Competition costs seen as money well spent
Porirua City Council expects to spend more than $152,000 on a year-long ultrafast broadband competition it may not win - but the mayor argues it's money well spent.
The Gigatown contest, run by Chorus, involves cities and towns racking up points via social media in hope of winning a discounted rate on ultrafast broadband for its residents for three years.
The council has spent $93,000 on its Gigatown campaign so far on everything from flags emblazoned with the Gigatown Porirua logo to an online game in which mayor Nick Leggett is chased by zombies - and expects to spend another $59,000 before the end of the competition in November.
Leggett said the spending was a drop in the bucket in the context of the council's annual marketing and economic development budgets of $2.2 million.
"It aligns with the story we want to tell about Porirua - young, dynamic, pro-business - and it's money that was already allocated to spend on marketing and economic development . . . frankly, the results have been really good."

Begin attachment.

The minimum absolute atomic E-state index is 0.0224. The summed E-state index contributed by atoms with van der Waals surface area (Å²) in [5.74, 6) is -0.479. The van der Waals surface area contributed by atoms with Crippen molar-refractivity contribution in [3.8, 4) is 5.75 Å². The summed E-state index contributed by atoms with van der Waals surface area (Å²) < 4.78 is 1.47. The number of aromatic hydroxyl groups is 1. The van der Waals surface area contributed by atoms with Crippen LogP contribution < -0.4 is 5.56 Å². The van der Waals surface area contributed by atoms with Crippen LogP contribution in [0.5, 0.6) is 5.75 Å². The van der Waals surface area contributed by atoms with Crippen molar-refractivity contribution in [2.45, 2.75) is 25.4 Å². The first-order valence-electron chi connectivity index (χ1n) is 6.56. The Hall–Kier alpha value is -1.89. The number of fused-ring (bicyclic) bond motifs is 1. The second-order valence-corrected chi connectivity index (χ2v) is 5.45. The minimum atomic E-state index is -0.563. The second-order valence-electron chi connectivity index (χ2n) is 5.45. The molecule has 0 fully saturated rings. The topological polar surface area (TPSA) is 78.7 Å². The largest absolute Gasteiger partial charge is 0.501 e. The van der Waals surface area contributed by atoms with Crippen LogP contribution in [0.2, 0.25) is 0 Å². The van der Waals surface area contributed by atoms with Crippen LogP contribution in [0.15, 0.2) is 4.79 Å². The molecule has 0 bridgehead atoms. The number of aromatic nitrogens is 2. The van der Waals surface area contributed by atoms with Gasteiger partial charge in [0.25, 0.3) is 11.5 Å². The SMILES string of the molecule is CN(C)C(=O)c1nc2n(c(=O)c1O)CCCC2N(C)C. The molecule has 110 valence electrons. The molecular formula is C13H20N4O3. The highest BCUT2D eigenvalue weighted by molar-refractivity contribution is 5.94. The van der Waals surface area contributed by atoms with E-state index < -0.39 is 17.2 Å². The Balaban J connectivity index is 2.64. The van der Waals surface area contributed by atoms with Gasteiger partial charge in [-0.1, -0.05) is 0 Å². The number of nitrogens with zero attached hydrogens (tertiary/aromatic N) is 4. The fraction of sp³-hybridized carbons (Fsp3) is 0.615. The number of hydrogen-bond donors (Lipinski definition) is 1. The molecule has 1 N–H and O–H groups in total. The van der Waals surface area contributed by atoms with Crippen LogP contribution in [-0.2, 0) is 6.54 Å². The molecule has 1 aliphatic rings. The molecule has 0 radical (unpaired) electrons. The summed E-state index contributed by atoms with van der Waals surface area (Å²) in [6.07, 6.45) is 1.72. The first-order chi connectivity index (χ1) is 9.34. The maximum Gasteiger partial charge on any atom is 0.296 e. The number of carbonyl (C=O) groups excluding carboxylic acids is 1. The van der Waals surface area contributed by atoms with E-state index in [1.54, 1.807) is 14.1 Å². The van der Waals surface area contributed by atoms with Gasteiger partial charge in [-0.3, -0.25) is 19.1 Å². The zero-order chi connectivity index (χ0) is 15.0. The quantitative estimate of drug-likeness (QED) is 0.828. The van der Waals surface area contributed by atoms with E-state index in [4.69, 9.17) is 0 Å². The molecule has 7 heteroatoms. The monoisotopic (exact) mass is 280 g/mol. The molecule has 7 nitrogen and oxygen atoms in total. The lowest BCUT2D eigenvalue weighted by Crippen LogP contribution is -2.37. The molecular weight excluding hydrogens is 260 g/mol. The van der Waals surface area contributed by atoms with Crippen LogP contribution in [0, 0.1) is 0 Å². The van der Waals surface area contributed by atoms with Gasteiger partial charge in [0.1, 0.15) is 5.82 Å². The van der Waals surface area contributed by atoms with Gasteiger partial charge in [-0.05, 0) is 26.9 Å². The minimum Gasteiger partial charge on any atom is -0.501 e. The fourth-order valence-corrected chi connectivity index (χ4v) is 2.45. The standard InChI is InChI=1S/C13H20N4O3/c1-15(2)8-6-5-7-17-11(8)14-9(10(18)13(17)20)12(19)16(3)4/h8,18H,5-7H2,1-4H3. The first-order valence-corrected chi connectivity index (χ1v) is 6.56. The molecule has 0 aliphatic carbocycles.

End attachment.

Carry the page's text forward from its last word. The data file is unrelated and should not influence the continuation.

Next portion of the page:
The campaign had generated significant "buzz" on social media, positive stories about Porirua that had been lacking in the past, and had engaged the wider community by getting people involved in activities such as the Gigatown video contests, he said.
It was "business as usual" spending, and was not diverted from other council-funded activities such as infrastructure upgrades, he said.
A council report said that, although a win could result in substantial savings for Porirua residents and bring economic growth, its value could be diluted by a faster rollout of ultrafast broadband in other cities, and the service could remain out of financial reach for the poorest section of the city's population.
Porirua Chamber of Commerce chief executive Holly Thompson said it was appropriate for the council to have invested in the campaign, as it had brought economic development benefits regardless of whether or not the city won.
"What we have seen along the way is conversations that we've been trying to have with the business community and with the broader community for years. This has helped us have those conversations [on infrastructure, digital literacy etc] and engage people."
The Gigatown finalists will be decided by points accrued by September 12, after which five towns will restart the contest. A winner will be announced at the end of November. Porirua is in sixth place, but close behind fifth-place holder Nelson.
The Dominion Post